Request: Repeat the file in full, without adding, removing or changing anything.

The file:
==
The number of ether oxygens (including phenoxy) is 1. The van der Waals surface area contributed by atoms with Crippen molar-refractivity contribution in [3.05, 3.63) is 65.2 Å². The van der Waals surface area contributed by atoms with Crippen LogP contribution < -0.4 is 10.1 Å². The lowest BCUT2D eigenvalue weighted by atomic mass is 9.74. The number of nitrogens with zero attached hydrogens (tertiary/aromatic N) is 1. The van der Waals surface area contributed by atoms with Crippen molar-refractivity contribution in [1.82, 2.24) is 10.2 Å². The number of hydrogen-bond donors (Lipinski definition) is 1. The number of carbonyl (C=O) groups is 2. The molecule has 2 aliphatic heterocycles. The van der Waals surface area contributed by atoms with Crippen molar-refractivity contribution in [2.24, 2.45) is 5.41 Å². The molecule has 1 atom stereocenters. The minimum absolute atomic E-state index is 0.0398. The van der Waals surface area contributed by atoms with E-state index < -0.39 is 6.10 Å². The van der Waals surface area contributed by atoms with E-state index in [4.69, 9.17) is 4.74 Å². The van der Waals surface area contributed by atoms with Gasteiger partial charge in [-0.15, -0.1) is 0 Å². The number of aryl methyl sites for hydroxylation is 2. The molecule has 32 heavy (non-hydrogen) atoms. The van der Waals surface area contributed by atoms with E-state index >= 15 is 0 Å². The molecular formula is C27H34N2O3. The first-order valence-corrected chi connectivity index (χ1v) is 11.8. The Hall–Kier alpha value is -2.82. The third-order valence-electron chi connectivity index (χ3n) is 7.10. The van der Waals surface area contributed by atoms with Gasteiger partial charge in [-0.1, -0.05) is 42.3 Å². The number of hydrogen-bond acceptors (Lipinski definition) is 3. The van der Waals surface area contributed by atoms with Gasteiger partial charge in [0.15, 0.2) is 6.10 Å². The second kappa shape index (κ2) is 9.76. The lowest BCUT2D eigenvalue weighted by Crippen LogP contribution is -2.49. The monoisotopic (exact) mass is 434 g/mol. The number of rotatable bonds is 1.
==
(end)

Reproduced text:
The number of ether oxygens (including phenoxy) is 1. The van der Waals surface area contributed by atoms with Crippen molar-refractivity contribution in [3.05, 3.63) is 65.2 Å². The van der Waals surface area contributed by atoms with Crippen LogP contribution < -0.4 is 10.1 Å². The lowest BCUT2D eigenvalue weighted by atomic mass is 9.74. The number of nitrogens with zero attached hydrogens (tertiary/aromatic N) is 1. The van der Waals surface area contributed by atoms with Crippen molar-refractivity contribution in [1.82, 2.24) is 10.2 Å². The number of hydrogen-bond donors (Lipinski definition) is 1. The number of carbonyl (C=O) groups is 2. The molecule has 2 aliphatic heterocycles. The van der Waals surface area contributed by atoms with Crippen molar-refractivity contribution in [2.24, 2.45) is 5.41 Å². The molecule has 1 atom stereocenters. The minimum absolute atomic E-state index is 0.0398. The van der Waals surface area contributed by atoms with E-state index < -0.39 is 6.10 Å². The van der Waals surface area contributed by atoms with E-state index in [4.69, 9.17) is 4.74 Å². The van der Waals surface area contributed by atoms with Gasteiger partial charge in [-0.15, -0.1) is 0 Å². The number of aryl methyl sites for hydroxylation is 2. The molecule has 32 heavy (non-hydrogen) atoms. The van der Waals surface area contributed by atoms with E-state index >= 15 is 0 Å². The molecular formula is C27H34N2O3. The first-order valence-corrected chi connectivity index (χ1v) is 11.8. The Hall–Kier alpha value is -2.82. The third-order valence-electron chi connectivity index (χ3n) is 7.10. The van der Waals surface area contributed by atoms with Gasteiger partial charge in [-0.1, -0.05) is 42.3 Å². The number of hydrogen-bond acceptors (Lipinski definition) is 3. The van der Waals surface area contributed by atoms with Gasteiger partial charge in [0.15, 0.2) is 6.10 Å². The second kappa shape index (κ2) is 9.76. The lowest BCUT2D eigenvalue weighted by Crippen LogP contribution is -2.49. The monoisotopic (exact) mass is 434 g/mol. The number of rotatable bonds is 1.